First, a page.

From Cleveland, Ohio, USA:
We have great difficulty managing our daughter's blood sugar for several reasons. Periodically, her insensitivity to insulin will increase dramatically and she needs to be hospitalized. I am hoping you may have some ideas as to what we can do to avoid spinning out of control when her sensitivity decreases. Here is some additional information for you to consider.
In addition to type 1 diabetes, my daughter has rheumatoid arthritis, with which she was diagnosed in October 2006. She also appears to have a genetic insensitivity to insulin and suffers from a chronic headache that is not a migraine and changes in severity from day to day. Doctors have not found a definitive cause for this condition yet.
Since May 2006, our daughter has been hospitalized 24 times due to uncontrollably high blood sugars. Approximately six of those times, she was in DKA before arriving, but, most of the time, we go to the hospital when ketones show high on our strips and her blood sugar is usually consistently above 450 mg/dl [25 mmol/L].
Our daughter is considerably overweight at 260 pounds. Fortunately, her joint pain is finally under control and we have started a swimming program. Her diet is a fairly standard diet based on the food pyramid, according to a plan provided to us by a nutritionist at our local medical center. We can greatly improve her nutrition plan to be more consistent with calorie and macro nutrient intake. We are considering moving to a nutrition plan based on the South Beach diet principles of less processed carbohydrates and higher levels of protein.
Currently, she takes Lantus and Humalog. She takes 80 units of Lantus in the morning via injection. She uses a pump to bolus and about seven units of basal insulin delivered between 3 and 10 a.m. to control her morning blood sugar rise. Her boluses are delivered using the pump at a rate of 1 unit per 5 grams of carbohydrates and a corrective scale of 1 unit per 10 mg/dl over 100 mg/dl [5.6 mmol/L]. She also takes metformin at a rate or 1000 mg twice a day, at breakfast and dinner. On normal days with good control, she will use between 30 to 60 units of Humalog daily for a total usage of 110 to 140 units.
When her insensitivity rises for whatever cause, insulin usage will increase to a total 250 or more units per day with no marginal effect at that level of usage. Ketones start appearing, her blood sugar remains high, and eventually, we wind up at the hospital for treatment. Once we that the spiral has begun, we switch to injections only and remove the pump from the regimen to eliminate the variables of this delivery method. At the Emergency Room (ER), treatment is usually I.V. fluids followed by a day or two at the hospital with subcutaneous insulin and normalization of her blood sugar. When the spiral has begun, we also incorporate a procedure to ensure she drinks plenty of water. Her doctors have indicated that she is never dehydrated when she arrives at the ER, a good thing to be sure. I am uncertain now as to what the I.V. does to help break the cycle, but it appears to have some impact. I'm not sure what and the endocrinologists we have worked with have not given a definitive explanation.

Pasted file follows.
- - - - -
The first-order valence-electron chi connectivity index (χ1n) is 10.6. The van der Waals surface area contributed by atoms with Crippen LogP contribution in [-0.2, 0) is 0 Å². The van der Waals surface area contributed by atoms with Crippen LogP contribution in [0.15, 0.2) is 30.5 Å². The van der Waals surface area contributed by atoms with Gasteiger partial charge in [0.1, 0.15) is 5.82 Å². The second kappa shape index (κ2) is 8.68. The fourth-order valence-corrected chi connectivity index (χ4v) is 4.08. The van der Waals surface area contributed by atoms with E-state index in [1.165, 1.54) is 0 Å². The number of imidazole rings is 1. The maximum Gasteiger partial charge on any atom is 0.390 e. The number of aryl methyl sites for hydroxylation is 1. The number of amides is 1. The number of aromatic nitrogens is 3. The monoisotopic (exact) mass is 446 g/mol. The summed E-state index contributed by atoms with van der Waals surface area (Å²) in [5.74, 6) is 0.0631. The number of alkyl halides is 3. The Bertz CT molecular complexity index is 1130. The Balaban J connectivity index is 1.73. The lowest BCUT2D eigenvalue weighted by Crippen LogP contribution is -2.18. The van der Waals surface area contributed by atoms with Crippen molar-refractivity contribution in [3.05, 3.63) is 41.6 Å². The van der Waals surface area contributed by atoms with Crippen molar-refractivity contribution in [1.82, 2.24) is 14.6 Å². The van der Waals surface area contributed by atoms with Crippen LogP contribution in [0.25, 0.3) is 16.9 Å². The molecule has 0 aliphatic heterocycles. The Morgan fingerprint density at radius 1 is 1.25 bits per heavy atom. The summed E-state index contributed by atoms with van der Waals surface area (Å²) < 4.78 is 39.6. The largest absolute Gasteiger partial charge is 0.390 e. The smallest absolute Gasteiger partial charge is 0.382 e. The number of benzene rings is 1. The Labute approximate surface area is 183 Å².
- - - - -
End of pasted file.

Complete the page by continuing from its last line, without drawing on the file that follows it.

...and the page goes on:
In addition to her insulin and metformin regimen, our daughter also takes medications for her arthritis including 20 mg of methotrexate once a week and 40 mg of Humira every other week. She also takes Yasmin, a birth control pill, to control the hormonal swings in her menstrual cycle to reduce insensitivity leading up to a period. She also suffers from some mild depression driven by the challenges of these problems and takes Lexapro, 10 mg daily. She also takes Calcium and Vitamin A supplements and 1 mg of Folic Acid daily.
Because of her immunosuppressant drugs, our daughter is very susceptible to bugs, flu, etc. Over the past six weeks, she has had a respiratory condition and what may have been an ear infection. Because of her suppressed immuno response, we usually treat her with an antibiotic, particularly if we are starting to see blood sugar levels in the 400+ mg/dl [22.2+ mmol/L] range and insulin usage is increasing. We just introduced Augmentin yesterday because she is showing some potential for a sinus infection. Normally, we would wait a few days to see sinusitis is actually developing, but given her current blood sugar condition, we are trying to turn the situation around to avoid hospitalization.